I had seen lady undies up close, tiptoeing into my mom's bedroom and slipping her conical stitched Maidenform on for a sneak peek into the future – turning sideways in the mirror for pretend full effect. In my older single digit years I also studied girdle stays, and though schooled to a minor degree about the dangling hosiery clips, I found the strange gizmos unsettling. Also in Mom's bottom dresser drawer, bleach-white panties and slips felt smooth as water, cool as milk. But my favorite delicate, the wondrous bullet bra, had the same taut texture of line dried bedsheets. Apart from sensory reaction, the most pertinent thing I had learned about lady undies was that they were always kept under wraps.
Terry Brockmiller lived deep inside uncharted territory, four houses away, and I knew the ground rules of staying close to home same as I knew invisible air was there and a booger stuck between the pages of a math book eventually dried, but retained its greenish hue and editorial comment into the next school year. Terry asked if I could go to her house to play and we bolted from my mom's unexpected “yes” like cats from a garden hose, rounding the porch corner at a dead run before the woman who made the rules came to her senses.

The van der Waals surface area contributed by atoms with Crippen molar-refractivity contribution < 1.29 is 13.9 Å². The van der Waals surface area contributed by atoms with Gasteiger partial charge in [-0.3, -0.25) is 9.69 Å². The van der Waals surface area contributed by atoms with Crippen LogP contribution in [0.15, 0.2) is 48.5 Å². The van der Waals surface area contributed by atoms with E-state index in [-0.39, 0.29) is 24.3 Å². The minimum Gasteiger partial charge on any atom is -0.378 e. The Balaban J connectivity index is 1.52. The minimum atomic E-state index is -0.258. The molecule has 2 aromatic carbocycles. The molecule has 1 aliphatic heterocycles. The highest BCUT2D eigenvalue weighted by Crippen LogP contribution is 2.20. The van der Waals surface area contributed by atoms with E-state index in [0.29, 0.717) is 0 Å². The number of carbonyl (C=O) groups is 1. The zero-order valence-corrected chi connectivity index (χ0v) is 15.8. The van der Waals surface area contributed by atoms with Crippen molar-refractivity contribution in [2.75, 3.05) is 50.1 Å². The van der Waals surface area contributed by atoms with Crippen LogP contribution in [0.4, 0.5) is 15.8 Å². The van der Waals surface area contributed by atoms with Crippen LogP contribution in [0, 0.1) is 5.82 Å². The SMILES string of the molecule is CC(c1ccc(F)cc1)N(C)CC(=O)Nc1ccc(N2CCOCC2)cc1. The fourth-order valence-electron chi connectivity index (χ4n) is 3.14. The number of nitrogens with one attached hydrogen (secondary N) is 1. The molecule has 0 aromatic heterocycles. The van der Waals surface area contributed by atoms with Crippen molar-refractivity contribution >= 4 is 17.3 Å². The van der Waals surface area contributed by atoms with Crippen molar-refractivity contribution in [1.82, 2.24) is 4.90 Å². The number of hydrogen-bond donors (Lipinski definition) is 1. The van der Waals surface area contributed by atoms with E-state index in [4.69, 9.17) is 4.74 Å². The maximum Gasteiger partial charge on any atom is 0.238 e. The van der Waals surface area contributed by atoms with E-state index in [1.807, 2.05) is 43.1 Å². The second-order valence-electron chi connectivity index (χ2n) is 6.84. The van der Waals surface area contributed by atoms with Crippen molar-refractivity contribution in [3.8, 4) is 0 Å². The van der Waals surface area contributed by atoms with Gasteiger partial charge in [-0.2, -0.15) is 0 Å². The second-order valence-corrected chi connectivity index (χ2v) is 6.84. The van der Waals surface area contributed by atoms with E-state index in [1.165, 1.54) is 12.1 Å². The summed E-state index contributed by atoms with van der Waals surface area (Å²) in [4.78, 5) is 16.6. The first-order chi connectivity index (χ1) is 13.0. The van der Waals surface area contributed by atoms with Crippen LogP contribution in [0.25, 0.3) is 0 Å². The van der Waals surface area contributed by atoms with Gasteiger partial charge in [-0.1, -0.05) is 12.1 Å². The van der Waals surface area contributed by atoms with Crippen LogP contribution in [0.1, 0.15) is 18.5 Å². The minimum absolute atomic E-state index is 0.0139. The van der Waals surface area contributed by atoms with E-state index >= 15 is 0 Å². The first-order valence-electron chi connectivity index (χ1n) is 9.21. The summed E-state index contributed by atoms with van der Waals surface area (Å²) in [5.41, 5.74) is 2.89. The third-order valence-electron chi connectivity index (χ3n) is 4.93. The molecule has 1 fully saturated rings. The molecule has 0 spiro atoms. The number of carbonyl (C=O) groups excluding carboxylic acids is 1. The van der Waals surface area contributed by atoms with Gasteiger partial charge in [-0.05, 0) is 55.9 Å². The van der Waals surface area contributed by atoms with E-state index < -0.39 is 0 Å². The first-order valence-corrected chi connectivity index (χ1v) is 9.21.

Out of Mom’s sight, our pace slowed. The oxygen on the north end of the housing breathed heavier. Trash cans loomed larger. Game show chatter yammered louder from open windows. I wondered if I had made a mistake venturing so far from the familiar. We reached Terry’s house as a cheer rose from The Price Is Right studio audience. Terry's mother paused in her work to watch the winning contestant moment, possibly wishing she'd just hugged Bob Barker for guessing the correct price of a brand new Frigidaire washer and dryer; Zenith radio; Motorola Hi-Fi; and took a drag off a cigarette.
Seeing Terry's mother the way I did, pressed against the outside screen door with hands cupped around my eyes in makeshift binocular fashion, the day blindingly bright behind me and this woman's pointy brassier and sheer waist-high panties glowing in the dim living room like a lighthouse beacon while she swayed back and forth across the shirt laying the length of the ironing board, was a pretty big shock. Yet, this was not completely unfamiliar territory.
Wanda Morrow Clevenger © 2011